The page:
• Know that tackling a challenge is just like riding a horse. If you’re comfortable when you’re doing something difficult, you are probably doing it wrong.
  • Leaders empower leaders, just like Ted does with often-overlooked “kit man” Nate Shelley who eventually becomes a member of the coaching team.
  • Treat everyone with kindness. (Nate was not treated well by anyone before Ted’s arrival.)
  • Optimism over everything.
  • You must always believe in yourself.
  • Even when the odds are stacked against you, find positivity in the situation and keep moving forward.

So, what’s the message? Leadership can – and should – be fun. There’s humor to be found in any situation. There’s positivity to be found in even the most negative of circumstances. There are insights to be gleaned from every member of your team, and there are advantages to gain from truly getting to know who you work with and showing them, like Ted does, just how much you care.

P.S. If you watch this show and there’s anything you’ve learned from Ted Lasso that I’ve left out, please let me know!

Thoughts on Leadership: The Long-term Investment of a Team

By Gino Blefari:

This week my travels find me at home, starting Tuesday (after the July 4th holiday on Monday) with early Berkshire Hathaway Energy calls, WIG calls and then a flight to Orange County. Yesterday, I participated in a strategy meeting with Chris Kelly, president and chief executive officer of Ebby Halliday Companies about our upcoming Stronger Together event happening this August in San Diego and attended various meetings with our Berkshire Hathaway HomeServices team. Today, as I travel back to Northern California, I look out my airplane window and reflect on the ideas Chris and I shared.

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Thoughts on Leadership: Beyond the Good or Great

By Gino Blefari

This week my travels find me at home. 

Last week, we talked about ideas for leading through shifts in the marketplace (read the post here) and this week, let’s talk about the mindset you need to not just survive but also thrive in a market and economic environment that’s more challenging than it was a few months ago.

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Thoughts on Leadership: Ideas for Coping with a Downward-moving Market

By Gino Blefari

This week my travels find me at home, starting Monday with my typical WIG calls then attending the NBA Finals’ Golden State Warriors game in the evening. On Tuesday, I participated in the Berkshire Hathaway Energy call and had a 2023 plan working session with Berkshire Hathaway Energy, followed by the monthly CEO virtual leadership meeting. Yesterday, I had an acquisition dinner meeting; and today, I am in team meetings and sitting down to write this post to you.

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Thoughts on Leadership: A Post for Pride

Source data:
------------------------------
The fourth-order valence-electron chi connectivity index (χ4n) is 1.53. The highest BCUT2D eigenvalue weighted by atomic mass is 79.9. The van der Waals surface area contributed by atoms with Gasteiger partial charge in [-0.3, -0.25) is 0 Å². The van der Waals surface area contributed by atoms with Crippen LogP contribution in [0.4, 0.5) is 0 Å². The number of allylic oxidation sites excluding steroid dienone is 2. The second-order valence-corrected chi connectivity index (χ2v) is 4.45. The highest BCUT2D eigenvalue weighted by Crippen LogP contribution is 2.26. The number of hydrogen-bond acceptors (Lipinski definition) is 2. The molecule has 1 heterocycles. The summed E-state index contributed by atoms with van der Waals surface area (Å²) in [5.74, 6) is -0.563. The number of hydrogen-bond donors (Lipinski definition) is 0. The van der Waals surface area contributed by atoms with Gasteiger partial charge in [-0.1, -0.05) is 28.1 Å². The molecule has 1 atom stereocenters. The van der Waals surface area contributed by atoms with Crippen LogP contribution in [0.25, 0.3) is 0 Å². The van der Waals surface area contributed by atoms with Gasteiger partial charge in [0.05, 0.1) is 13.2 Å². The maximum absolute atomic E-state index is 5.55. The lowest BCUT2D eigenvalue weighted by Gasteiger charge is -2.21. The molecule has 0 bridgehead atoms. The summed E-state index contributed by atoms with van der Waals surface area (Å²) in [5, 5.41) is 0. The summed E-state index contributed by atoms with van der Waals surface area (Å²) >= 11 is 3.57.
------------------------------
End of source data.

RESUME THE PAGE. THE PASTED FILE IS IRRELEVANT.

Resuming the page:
By Gino Blefari

This week my travels found me starting off the holiday week on Tuesday at home with an early morning Berkshire Hathaway Energy call followed by my typical WIG calls. These WIG calls were moved from Monday but still conducted for consistency, and as an important aside, let me expand on why we held the WIG session on Tuesday rather than skipping a week: Ideally, WIG sessions are held at the same time every day and every week. This consistency is critical; without it, your team will not be able to establish a sustained rhythm of performance. Missing even a single week causes you to lose valuable momentum and this loss of momentum impacts your results. This means the weekly WIG session is sacred and takes place even if the leader cannot attend and has delegated the role of leading it to someone else.

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Thoughts on Leadership: Celebrating an AREAA President

By: Gino Bleafri

This week my travels find me starting Monday at home, where I conducted back-to-back WIG calls then hopped on a flight to Orange County, California. On Tuesday, I had the weekly Berkshire Hathaway Energy call followed by the Gala Installation of the incoming 2022 Ventura County Chapter President of the Asian Real Estate Association of America (AREAA), Theresa Nguyen, in Camarilla, California. I was honored to introduce Theresa at the event, but more about that soon. On Wednesday I presented my life plan to four offices of Berkshire Hathaway HomeServices California Properties and caught a few hours of Tom Ferry’s amazing Blueprint event. Nobody does it better than Tom! And today, I attended and participated in the Berkshire Hathaway HomeServices California Properties Leadership Meeting in Irvine, California.

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Thoughts on Leadership: A Leadership Tune-up

By Gino Blefari: